Memo to WaPo: Opposition to Cap-and-Trade Is Bipartisan

by William Yeatman on April 1, 2011

in Blog, Features

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Yesterday, Washington Post blogger Ezra Klein posted about the President’s pitch for a so-called “Clean Energy Standard.” I don’t recommend his explanation; for a much more accurate description of the CES, check out this blog, by my colleague Marlo Lewis.

In this post, I intend only to rebut Klein’s mistaken claim that Congressional opposition to cap-and-trade is partisan. In fact, opposition to energy rationing schemes is one of the very few issues that enjoys support on both sides of the aisle in the Congress.

Klein started his post with “a quick history” of Congressional climate policies. Here’s what he said,

“In the beginning, there was the carbon tax, which would work by putting a price on carbon. But that had no political support. Then there was cap-and-trade, which would work by making producers purchase permits for the carbon they emitted, and in so doing, would put a price on carbon. But though John McCain actually had a cap-and-trade proposal in 2008, Republicans eventually turned on cap-and-trade—Sarah Palin’s first post-election op-ed was dedicated to decrying “cap-and-tax” as “an enormous threat to our economy…”

Later, Klein wrote,

“…Republican politicians who know perfectly well that a carbon tax or cap-and-trade system are desirable policy have refused to stand up to the right wing of their party. They are profiles in cowardice…”

In assigning credit for the death of cap-and-trade to the “right wing” of the Republican Party, Klein ignores an inconvenient truth: Opposition to energy rationing is bipartisan. Consider,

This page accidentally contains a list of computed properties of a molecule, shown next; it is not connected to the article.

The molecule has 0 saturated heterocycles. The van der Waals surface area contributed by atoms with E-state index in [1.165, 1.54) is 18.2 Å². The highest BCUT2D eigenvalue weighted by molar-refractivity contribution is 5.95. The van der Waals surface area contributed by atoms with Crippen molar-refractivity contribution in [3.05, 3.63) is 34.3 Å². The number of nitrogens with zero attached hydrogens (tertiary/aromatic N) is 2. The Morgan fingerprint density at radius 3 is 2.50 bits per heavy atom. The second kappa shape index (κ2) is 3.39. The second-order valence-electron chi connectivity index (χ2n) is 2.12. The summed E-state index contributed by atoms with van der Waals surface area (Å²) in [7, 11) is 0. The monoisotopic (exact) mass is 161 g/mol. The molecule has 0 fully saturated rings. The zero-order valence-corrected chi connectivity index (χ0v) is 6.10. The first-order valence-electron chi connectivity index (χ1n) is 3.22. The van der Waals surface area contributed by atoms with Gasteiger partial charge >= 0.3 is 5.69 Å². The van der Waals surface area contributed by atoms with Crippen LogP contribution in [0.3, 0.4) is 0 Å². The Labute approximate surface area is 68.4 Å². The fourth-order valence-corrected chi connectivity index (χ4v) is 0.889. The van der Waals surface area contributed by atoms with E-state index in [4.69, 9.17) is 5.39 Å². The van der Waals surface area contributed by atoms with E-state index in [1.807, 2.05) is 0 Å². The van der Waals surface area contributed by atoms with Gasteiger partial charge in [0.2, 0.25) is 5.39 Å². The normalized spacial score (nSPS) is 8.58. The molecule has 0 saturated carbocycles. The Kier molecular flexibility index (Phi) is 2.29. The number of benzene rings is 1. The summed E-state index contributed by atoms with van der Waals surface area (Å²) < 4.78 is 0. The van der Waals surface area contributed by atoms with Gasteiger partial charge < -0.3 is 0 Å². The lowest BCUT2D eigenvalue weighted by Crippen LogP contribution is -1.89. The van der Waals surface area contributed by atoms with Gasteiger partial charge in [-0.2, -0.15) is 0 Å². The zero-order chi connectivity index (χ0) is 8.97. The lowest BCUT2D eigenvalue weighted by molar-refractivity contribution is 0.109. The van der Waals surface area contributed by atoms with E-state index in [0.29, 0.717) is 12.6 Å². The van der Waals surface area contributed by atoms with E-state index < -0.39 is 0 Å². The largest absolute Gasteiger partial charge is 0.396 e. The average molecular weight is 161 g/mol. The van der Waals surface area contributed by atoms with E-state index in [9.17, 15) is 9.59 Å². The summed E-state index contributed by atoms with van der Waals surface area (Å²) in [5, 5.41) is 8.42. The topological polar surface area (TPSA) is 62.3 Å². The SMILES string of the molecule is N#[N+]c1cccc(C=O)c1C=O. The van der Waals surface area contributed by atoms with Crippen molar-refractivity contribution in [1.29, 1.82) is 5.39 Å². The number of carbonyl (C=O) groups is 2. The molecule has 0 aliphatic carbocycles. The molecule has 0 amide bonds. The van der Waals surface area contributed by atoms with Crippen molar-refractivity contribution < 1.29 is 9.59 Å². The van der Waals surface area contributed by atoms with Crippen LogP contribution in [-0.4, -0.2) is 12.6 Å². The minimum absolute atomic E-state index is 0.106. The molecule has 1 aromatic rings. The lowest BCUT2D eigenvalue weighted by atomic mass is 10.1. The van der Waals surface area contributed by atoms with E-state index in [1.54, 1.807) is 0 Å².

• On June 6 2008, in the immediate wake of the Senate’s rejection of the Lieberman-Warner cap-and-trade, which had been extensively reworked by Senator Barbara Boxer, 10 Senate Democrats—about 20 percent of the caucus—sent Senator Boxer a letter explaining that they voted or would have voted against her cap-and-trade because it would cause “undue hardship” for their constituents.
  • On June 26 2009, forty Democrats in the House of Representatives voted against the American Clean Energy and Security Act, a cap-and-trade energy rationing bill co-written by Henry Waxman.
  • During the 2010 summer, Senate Democrats held weekly caucus meetings to build support for a Senate companion bill to the American Clean Energy and Security Act. They failed (spectacularly), because few Democratic Senators were willing to vote for an energy tax during a recession.

If cap-and-trade truly were a partisan matter, then it would have been enacted in the last Congress, when the supposedly pro-cap-and-trade party was in charge of the White House and both Chambers of Congress. We should all be happy that Klein is wrong; bipartisanship in the Congress has saved us from energy rationing.

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